Michael Zucchi

 B.E. (Comp. Sys. Eng.)

  also known as zed
  & handle of notzed


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Monday, 06 January 2020, 09:27

OpenJDK project Panama hacks

I had a look at the OpenJDK project panama last week. It's a way to replace using JNI to bind Java to native libraries by using plain old java which through annotations can be bound to the native libraries at runtime inside the jvm.

Actually I had no idea how it worked just that one uses a tool called jextract to convert header files into a jar file which you can then link against. However I wasn't really happy with the way it works (and it sounds like it's being changed for mostly those reasons), so i ended up 'reverse engineering' the tool and writing my own.

I probably should've looked harder for documentation but I didn't find much that specified the details so I just ran jextract on some files and tried to generate the same output.

I created a project page and a repository and dubbed it 'panamaz' in an unimaginative following of tradition.


The first part of the problem is getting an accurate dump of the c types and prototypes you want to use. jextract is built using clang, but I've had a tiny bit of experience poking about that and I really didn't like what I saw so I thought I'd try using a gcc plugin.

I didn't look very far but i found a couple of bits of example code and opened up gcc-internals.info and got to work. And it was a lot of work. I can see why ICEs were once so common in gcc - you get no compile time errors for bad type assumptions of the syntax tree, and when you do the wrong thing sometimes it will work anyway. The documentation isn't completely accurate either, which is pretty annoying considering how complex the system is.

But anyway in the end of I have a nice tool that can dump considerable information about c header files. The output format is a better, more usable, canonically-decoding version of 'json', or what one might term 'Perl, son'.

The following simple example:

struct bob {
    int a;
    float b;

Produces the descriptor file:

%data = (
'struct:bob' => { name => 'bob', type => 'struct', size => 64, fields => [
        { name => 'a', size => 32, offset => 0, ctype => 'int', type => 'i32',},
        { name => 'b', size => 32, offset => 32, ctype => 'float', type => 'f32',},
# dumped structs:
# bob


This is a (mostly!) better-than-i-usually-write bit of perl which takes the 'perl-son', and turns it into a bunch of java files. These are all interfaces which have the correct annotations to be used by the project-panama jdk to perform runtime linking.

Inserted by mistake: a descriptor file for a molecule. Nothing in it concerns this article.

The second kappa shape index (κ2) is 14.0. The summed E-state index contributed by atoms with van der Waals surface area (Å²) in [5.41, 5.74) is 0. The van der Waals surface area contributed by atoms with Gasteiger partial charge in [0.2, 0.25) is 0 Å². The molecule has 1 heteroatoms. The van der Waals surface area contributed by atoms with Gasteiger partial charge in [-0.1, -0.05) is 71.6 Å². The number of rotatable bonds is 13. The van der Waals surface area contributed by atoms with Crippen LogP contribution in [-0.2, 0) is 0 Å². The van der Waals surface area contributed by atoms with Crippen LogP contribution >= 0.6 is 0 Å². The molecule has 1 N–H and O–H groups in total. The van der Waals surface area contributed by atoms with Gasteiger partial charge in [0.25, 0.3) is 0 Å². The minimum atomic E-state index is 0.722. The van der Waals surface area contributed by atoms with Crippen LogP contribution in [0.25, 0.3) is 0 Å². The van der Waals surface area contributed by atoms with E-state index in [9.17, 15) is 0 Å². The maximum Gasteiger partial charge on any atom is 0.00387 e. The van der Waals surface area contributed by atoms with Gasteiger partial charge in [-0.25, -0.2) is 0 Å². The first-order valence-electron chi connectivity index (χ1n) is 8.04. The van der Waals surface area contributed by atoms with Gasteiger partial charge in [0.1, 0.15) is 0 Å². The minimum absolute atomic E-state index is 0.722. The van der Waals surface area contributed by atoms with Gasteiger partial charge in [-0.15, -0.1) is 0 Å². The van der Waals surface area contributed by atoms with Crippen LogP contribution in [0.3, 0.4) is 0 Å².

It's got a lot of flexible options but the one I like is that you can specify the set of functions and/or types you want and it will recursively drag in all the types they depend on automatically, and only those. At least for most of it, I still haven't done the same for callbacks yet because they're a bit fiddly.

It ignores enums for now because I just ran out of juice but it covers all the other major parts of the language and even some of the lesser parts.

panama jdk

Most of the information is conveyed in signature strings which are passed to the jdk via annotations in interfaces. The simple example above is translated to an interface with the @NativeStruct annotation that includes the two field names and their types in order.

import java.foreign.annotations.*;
import java.foreign.memory.*;
@NativeStruct(value="[i32(a)f32(b)](bob)", resolutionContext={})
public interface Bob extends Struct {
        public int getA();
        public void setA(int value);
        public float getB();
        public void setB(float value);

Accessors can be named anything (jextract uses the uber-friendly notation of name$set(...) and so forth) but the field they operate on is indicated using the @NativeGetter or @NativeSetter attribute and specifying the field name, which is defined in the @NativeStruct annotation. There's also an address-of annotation for a rather verbose equivalent of the & operator.

I didn't come across a document describing this format (and I didn't look beyond the annotation source code) but I worked it out by seeing what jextract did. Most of it is pretty straightforward.

i32, i64, ...Signed integer of the given bit width.
u32, u64, ...Unsigned integer of the given bit width.
f32, f64IEEE float of the given bit width.
x8, x16, ...Padding, artibrary number of bits.
${type}Named compound type
=u64[many of iX, uX, xX]Bitfields in long (or u32= for int), where X is an arbitrary number not limited to multiples of 8.
u64:64-bit pointer
u64(name):(argtypes)returntypeFunction signature
[type(fieldname)type(fieldname)...](name)struct name
[type(fieldname)|type(fieldname)|...](name)union name
... and others

The bitfield one is a bit odd, I'm not sure why one has to specify an internal detail such as the actual word-size used for storage, but I don't use bitfields much. Perhaps it's to supports some alignment/packing __attribute__ in bitfields which is used to map hardware registers, although that seems rather obtuse usage for Java api bindings.

So basically I kept banging at the exporter and the generator until I got something working, then tried to compile it and then fixed those problems. Then tried instantiating the object and fixing the breakage. Then tried another type and so on and kept going until it all worked. And then I rewrote the exporter almost entirely to clean up the code. And then fixed the new bugs. Then created a simple example.

Then created a repository and a project page, then sent an email to the panama-dev list, then wrote a blog post ...